Friday, August 12, 2011

Fun with Percentages

I just got back from a trip to the grocery store with Lucas, where I spent the last half hour listening to him explain to me the different levels of his food centers.

See, his sugar center is at 90% because of the ice cream we had after lunch, and no he does not want a free cookie today. If he eats a free cookie, his sugar levels will get to 100%, and then he can't have any more sugar for the rest of the day.

His fruit center is at 50% because he just had fruit in his yogurt, and fruit in his ice cream. But I should really buy him those pear fruit cups because he loves pears, and just one cup will bring his fruit level up to 100%.

His cheese center is currently at 0%, so I need to buy him some cheese sticks, and also cheese balls. Just one cheese ball will bring his level up to 100%, two will bring it to 1000% and three will bring it to infinity, so what ever I do, do not let him eat three cheese balls.

We're having lasagna for dinner, and his lasagna center is way down in his leg, but only a few bites will fill it up to his belly and put him at 100% there too.

His drink center is at 0%, so we just have to stop at a gas station to get him a drink.

Some days that boy just cracks me up!

Sunday, August 7, 2011

In the kitchen

I am not the type of mom who typically cooks with her kids. Generally speaking, I am a very patient person, I'm just not that patient! When it comes to every day meals, I want to get in, and get it done, with out the fuss and the mess of involving the kids. In fact most days they aren't even allowed in the kitchen while I'm cooking. Some days I make an exception, however.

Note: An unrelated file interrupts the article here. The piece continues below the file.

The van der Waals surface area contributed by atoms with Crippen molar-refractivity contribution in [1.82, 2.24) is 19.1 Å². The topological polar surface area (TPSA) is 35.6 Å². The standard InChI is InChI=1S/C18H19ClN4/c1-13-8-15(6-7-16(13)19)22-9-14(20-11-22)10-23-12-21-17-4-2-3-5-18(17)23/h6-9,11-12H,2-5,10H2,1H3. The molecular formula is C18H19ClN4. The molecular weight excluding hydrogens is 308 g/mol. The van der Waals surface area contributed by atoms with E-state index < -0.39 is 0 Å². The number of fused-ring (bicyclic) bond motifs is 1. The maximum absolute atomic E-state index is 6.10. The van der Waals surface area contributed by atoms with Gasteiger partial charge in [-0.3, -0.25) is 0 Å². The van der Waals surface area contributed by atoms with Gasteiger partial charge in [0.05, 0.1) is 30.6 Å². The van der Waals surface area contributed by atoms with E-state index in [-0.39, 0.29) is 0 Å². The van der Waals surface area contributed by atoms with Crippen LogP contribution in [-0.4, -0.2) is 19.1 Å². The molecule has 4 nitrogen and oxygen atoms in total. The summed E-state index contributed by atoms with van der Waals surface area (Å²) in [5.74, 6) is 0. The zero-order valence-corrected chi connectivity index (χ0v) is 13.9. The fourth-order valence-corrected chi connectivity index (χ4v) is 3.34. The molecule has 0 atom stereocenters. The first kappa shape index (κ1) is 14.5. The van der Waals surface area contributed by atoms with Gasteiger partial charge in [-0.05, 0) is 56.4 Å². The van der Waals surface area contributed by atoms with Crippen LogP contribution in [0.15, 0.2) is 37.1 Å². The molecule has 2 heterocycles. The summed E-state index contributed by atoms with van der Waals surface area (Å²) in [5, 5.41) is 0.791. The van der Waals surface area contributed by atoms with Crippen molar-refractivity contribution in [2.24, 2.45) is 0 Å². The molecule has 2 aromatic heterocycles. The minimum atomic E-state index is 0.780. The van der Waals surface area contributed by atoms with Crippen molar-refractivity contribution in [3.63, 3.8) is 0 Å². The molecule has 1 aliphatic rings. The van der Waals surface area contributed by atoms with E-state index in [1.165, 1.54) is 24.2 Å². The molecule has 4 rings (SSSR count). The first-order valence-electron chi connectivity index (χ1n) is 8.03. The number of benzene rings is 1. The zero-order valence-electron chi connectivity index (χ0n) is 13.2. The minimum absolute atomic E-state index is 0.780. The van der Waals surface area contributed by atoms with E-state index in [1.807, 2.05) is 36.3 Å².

This afternoon, Lucas asked for Mac N Cheese for lunch. Nico asked if he could make it, and I was feeling rather patient, so I agreed. Of course Lucas also wanted to make it, and they do not work well together in these types of situations. So I had two chairs pulled up to my stove, two pots of water boiling, and two boys happily stirring two boxes of Mac N Cheese. My kids were in heaven, cooking their own lunches.

Don't get the wrong idea. My kids are no strangers to the kitchen. They routinely go in to grab snacks, drinks, and have been fixing their own sandwiches and cereal for a while now. But they only get to use the stove on rare occasions.